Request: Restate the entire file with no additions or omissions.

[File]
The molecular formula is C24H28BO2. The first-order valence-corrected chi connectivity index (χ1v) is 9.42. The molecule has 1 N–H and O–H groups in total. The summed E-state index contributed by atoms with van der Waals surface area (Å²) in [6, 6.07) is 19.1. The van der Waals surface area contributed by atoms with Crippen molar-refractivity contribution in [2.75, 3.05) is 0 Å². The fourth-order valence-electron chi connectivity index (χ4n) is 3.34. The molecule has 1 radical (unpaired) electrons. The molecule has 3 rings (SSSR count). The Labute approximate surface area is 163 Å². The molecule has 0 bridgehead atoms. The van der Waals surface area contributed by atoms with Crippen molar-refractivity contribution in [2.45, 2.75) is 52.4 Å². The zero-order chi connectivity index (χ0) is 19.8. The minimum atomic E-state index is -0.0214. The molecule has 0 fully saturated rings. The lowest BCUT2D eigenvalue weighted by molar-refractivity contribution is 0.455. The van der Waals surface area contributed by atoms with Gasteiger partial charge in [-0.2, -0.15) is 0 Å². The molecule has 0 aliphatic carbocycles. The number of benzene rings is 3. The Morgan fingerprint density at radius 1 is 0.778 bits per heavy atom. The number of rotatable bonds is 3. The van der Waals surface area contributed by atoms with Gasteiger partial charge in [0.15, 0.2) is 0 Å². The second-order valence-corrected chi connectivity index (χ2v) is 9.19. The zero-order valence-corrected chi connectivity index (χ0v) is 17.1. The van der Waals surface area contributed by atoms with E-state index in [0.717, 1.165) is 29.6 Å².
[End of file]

The molecular formula is C24H28BO2. The first-order valence-corrected chi connectivity index (χ1v) is 9.42. The molecule has 1 N–H and O–H groups in total. The summed E-state index contributed by atoms with van der Waals surface area (Å²) in [6, 6.07) is 19.1. The van der Waals surface area contributed by atoms with Crippen molar-refractivity contribution in [2.75, 3.05) is 0 Å². The fourth-order valence-electron chi connectivity index (χ4n) is 3.34. The molecule has 1 radical (unpaired) electrons. The molecule has 3 rings (SSSR count). The Labute approximate surface area is 163 Å². The molecule has 0 bridgehead atoms. The van der Waals surface area contributed by atoms with Crippen molar-refractivity contribution in [2.45, 2.75) is 52.4 Å². The zero-order chi connectivity index (χ0) is 19.8. The minimum atomic E-state index is -0.0214. The molecule has 0 fully saturated rings. The lowest BCUT2D eigenvalue weighted by molar-refractivity contribution is 0.455. The van der Waals surface area contributed by atoms with Gasteiger partial charge in [-0.2, -0.15) is 0 Å². The molecule has 0 aliphatic carbocycles. The number of benzene rings is 3. The Morgan fingerprint density at radius 1 is 0.778 bits per heavy atom. The number of rotatable bonds is 3. The van der Waals surface area contributed by atoms with Gasteiger partial charge in [0.15, 0.2) is 0 Å². The second-order valence-corrected chi connectivity index (χ2v) is 9.19. The zero-order valence-corrected chi connectivity index (χ0v) is 17.1. The van der Waals surface area contributed by atoms with E-state index in [0.717, 1.165) is 29.6 Å².